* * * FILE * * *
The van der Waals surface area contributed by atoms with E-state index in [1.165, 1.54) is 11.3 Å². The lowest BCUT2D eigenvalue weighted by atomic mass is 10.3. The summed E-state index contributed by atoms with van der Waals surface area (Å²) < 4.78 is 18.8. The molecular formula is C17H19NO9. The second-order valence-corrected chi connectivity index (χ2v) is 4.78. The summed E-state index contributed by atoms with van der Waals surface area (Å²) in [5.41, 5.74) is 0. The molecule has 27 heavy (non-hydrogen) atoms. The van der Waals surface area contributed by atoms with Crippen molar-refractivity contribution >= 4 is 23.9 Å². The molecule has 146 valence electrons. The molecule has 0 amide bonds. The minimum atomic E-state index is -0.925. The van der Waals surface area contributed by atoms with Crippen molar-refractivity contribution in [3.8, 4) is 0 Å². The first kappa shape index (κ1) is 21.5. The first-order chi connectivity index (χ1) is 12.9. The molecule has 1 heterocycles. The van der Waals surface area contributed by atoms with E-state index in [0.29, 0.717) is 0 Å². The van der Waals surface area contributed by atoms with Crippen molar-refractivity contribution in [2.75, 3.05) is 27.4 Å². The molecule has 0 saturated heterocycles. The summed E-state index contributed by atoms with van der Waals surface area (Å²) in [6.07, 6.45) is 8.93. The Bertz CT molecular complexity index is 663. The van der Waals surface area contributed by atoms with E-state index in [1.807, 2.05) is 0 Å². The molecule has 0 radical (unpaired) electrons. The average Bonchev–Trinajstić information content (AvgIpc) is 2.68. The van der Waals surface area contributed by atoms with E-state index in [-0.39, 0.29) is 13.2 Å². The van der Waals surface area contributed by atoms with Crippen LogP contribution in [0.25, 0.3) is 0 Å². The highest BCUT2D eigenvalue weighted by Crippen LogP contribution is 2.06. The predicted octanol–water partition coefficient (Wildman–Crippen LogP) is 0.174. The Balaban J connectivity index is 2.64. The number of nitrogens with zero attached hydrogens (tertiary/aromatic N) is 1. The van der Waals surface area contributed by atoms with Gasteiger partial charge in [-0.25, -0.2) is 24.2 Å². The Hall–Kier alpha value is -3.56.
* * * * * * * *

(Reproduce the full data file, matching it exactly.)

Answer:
The van der Waals surface area contributed by atoms with E-state index in [1.165, 1.54) is 11.3 Å². The lowest BCUT2D eigenvalue weighted by atomic mass is 10.3. The summed E-state index contributed by atoms with van der Waals surface area (Å²) < 4.78 is 18.8. The molecular formula is C17H19NO9. The second-order valence-corrected chi connectivity index (χ2v) is 4.78. The summed E-state index contributed by atoms with van der Waals surface area (Å²) in [5.41, 5.74) is 0. The molecule has 27 heavy (non-hydrogen) atoms. The van der Waals surface area contributed by atoms with Crippen molar-refractivity contribution >= 4 is 23.9 Å². The molecule has 146 valence electrons. The molecule has 0 amide bonds. The minimum atomic E-state index is -0.925. The van der Waals surface area contributed by atoms with Crippen molar-refractivity contribution in [3.8, 4) is 0 Å². The first kappa shape index (κ1) is 21.5. The first-order chi connectivity index (χ1) is 12.9. The molecule has 1 heterocycles. The van der Waals surface area contributed by atoms with E-state index in [0.29, 0.717) is 0 Å². The van der Waals surface area contributed by atoms with Crippen molar-refractivity contribution in [2.75, 3.05) is 27.4 Å². The molecule has 0 saturated heterocycles. The summed E-state index contributed by atoms with van der Waals surface area (Å²) in [6.07, 6.45) is 8.93. The Bertz CT molecular complexity index is 663. The van der Waals surface area contributed by atoms with E-state index in [1.807, 2.05) is 0 Å². The molecule has 0 radical (unpaired) electrons. The average Bonchev–Trinajstić information content (AvgIpc) is 2.68. The van der Waals surface area contributed by atoms with E-state index in [-0.39, 0.29) is 13.2 Å². The van der Waals surface area contributed by atoms with Crippen LogP contribution in [0.25, 0.3) is 0 Å². The highest BCUT2D eigenvalue weighted by Crippen LogP contribution is 2.06. The predicted octanol–water partition coefficient (Wildman–Crippen LogP) is 0.174. The Balaban J connectivity index is 2.64. The number of nitrogens with zero attached hydrogens (tertiary/aromatic N) is 1. The van der Waals surface area contributed by atoms with Gasteiger partial charge in [-0.25, -0.2) is 24.2 Å². The Hall–Kier alpha value is -3.56.